WOMEN forced to juggle full-time work with care-giving roles are hitting their peak salary earlier than men - and topping out at $239 a week less.

Latest figures from the Australian Bureau of Statistics revealed women aged 35 to 44 and working full time earned a median weekly income of $1500 - their highest-earning age bracket.

Men, on the other hand, averaged $1700 at that age and continued to climb salary ranks until averaging $1739 a week at age 45 to 54.

Cairns recruitment firm Elite Executive's managing director Eva Grabner said while many employers were tolerant of women juggling care-giving and work, a number of factors contributed to the wage inequality scenario.

Eva Grabner from Elite Executive Recruitment with her six-year-old son Kai. Picture: Stewart McLean
Eva Grabner from Elite Executive Recruitment with her six-year-old son Kai. Picture: Stewart McLean

"One being that some women take maternity leave to have children and unless their role is held for them, they can in some cases struggle to find work when re-entering the workplace," she said.

"With an ever-changing and adapting world, some parents need to update their skills before returning to the workplace."

Ms Grabner, who pays herself a salary and is a mother of one, said that as an executive recruiter, she found men being able to negotiate salaries better than women.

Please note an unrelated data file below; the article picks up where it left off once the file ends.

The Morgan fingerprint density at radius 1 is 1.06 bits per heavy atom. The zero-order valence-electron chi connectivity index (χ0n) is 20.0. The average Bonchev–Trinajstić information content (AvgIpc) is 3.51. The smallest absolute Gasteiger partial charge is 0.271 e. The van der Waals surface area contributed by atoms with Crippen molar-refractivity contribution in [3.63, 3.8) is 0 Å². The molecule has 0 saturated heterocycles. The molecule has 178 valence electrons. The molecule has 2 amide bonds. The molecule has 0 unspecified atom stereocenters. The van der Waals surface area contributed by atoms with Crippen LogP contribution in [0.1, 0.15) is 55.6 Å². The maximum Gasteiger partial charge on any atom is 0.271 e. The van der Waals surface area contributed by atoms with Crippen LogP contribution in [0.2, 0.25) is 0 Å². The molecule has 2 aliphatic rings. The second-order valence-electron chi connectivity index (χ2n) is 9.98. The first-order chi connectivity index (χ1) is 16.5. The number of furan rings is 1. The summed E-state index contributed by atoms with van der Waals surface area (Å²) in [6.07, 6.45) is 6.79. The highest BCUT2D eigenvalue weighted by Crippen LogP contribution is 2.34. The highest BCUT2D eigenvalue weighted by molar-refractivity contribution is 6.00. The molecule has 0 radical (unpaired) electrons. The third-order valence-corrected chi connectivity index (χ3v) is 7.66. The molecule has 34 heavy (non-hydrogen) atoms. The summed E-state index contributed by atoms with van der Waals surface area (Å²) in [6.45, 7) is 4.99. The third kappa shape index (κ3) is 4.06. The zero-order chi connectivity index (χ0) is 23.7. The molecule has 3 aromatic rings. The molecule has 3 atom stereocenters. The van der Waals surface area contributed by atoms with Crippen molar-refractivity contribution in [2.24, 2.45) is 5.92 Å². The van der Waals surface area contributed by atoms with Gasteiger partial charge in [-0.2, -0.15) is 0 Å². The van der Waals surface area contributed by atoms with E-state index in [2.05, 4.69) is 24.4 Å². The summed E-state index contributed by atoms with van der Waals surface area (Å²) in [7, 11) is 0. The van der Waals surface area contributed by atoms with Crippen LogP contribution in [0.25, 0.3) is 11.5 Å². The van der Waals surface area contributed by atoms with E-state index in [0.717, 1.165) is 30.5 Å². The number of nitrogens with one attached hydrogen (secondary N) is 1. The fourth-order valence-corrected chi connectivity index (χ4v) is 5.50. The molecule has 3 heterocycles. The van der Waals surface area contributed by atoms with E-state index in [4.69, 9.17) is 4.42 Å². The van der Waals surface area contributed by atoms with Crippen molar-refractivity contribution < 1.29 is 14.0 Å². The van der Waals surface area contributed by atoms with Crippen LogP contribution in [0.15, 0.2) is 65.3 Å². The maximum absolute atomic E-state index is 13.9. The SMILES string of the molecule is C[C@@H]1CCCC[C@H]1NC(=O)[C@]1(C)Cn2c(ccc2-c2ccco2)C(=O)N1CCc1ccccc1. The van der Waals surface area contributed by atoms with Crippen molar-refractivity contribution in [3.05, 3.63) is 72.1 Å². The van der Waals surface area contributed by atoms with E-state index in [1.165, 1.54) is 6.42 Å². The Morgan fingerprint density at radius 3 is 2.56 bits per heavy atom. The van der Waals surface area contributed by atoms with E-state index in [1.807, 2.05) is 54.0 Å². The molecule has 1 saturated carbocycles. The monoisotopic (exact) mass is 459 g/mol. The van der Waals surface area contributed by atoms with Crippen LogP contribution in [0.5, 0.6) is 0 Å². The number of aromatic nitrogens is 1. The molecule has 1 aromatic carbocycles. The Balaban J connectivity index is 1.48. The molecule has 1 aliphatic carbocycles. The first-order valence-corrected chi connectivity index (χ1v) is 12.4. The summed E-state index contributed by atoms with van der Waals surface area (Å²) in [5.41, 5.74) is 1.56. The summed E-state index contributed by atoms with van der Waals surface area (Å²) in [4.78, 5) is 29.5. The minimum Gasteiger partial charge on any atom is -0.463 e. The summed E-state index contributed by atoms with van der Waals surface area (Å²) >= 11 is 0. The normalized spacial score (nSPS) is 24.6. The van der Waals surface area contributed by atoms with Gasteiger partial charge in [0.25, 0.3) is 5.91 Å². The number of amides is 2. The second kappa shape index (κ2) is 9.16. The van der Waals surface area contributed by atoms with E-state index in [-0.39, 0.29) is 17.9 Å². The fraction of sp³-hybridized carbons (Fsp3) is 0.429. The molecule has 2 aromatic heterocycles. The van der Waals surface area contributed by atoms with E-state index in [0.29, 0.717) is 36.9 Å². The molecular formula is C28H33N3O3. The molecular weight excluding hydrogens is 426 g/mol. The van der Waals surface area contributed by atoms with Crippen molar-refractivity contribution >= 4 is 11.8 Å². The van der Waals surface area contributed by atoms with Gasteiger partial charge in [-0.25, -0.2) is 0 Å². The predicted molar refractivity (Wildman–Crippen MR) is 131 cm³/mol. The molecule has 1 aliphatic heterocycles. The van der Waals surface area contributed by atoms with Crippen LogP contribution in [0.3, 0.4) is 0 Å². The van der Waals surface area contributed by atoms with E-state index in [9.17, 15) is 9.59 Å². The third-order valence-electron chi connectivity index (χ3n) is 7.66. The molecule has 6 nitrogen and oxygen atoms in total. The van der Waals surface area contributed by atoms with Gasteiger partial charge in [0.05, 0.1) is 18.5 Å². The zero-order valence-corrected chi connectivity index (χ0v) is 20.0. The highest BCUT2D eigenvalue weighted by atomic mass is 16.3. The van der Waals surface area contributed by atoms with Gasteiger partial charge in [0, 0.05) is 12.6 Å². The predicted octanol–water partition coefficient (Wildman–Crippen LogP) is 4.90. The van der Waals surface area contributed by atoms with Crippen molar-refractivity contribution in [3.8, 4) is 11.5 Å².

"I coach a lot of women around this. Many women struggle to ask for what they are worth when they really should do their research before interviewing," she said.

"Salaries in every business need to be based on experience, skills and best fit for the business," she said.

"It's not always about salary either. Benefits can be a huge consideration and especially in the case of mothers, a flexible workplace is a lot more attractive."

As for juggling work and care-giving duties, Ms Grabner said it was about focus and separation of roles.

"When I'm working, I'm focused on that 100 per cent. When I'm with my son, he gets all my attention," she said.

"I do get mum guilt, but I try not to beat myself about it. Every mum struggles wit that, but we do our best to get through it and there are avenues for help if you need."

Eva Grabner at her workplace.
Eva Grabner at her workplace.


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Workplace Gender Equality Agency engagement executive manager Kate Lee said there were a combination of factors.

These included men dominating leadership roles and unconscious bias against women when promotions become available as employers question women's commitment once they have children.

Ms Lee said WGEA data showed a concerning trend of "gender equality fatigue" as some organisations put equality policies to one side during the disruption of COVID-19 "in favour of other business imperatives".

Although the portion of employers who conducted a pay gap analysis increased last year, the portion who took action as a result dropped by 6.1 per cent.

It was the first time that figure had declined since WGEA records began in 2013.







Originally published as 'Gender equality fatigue': Women fall short on wages

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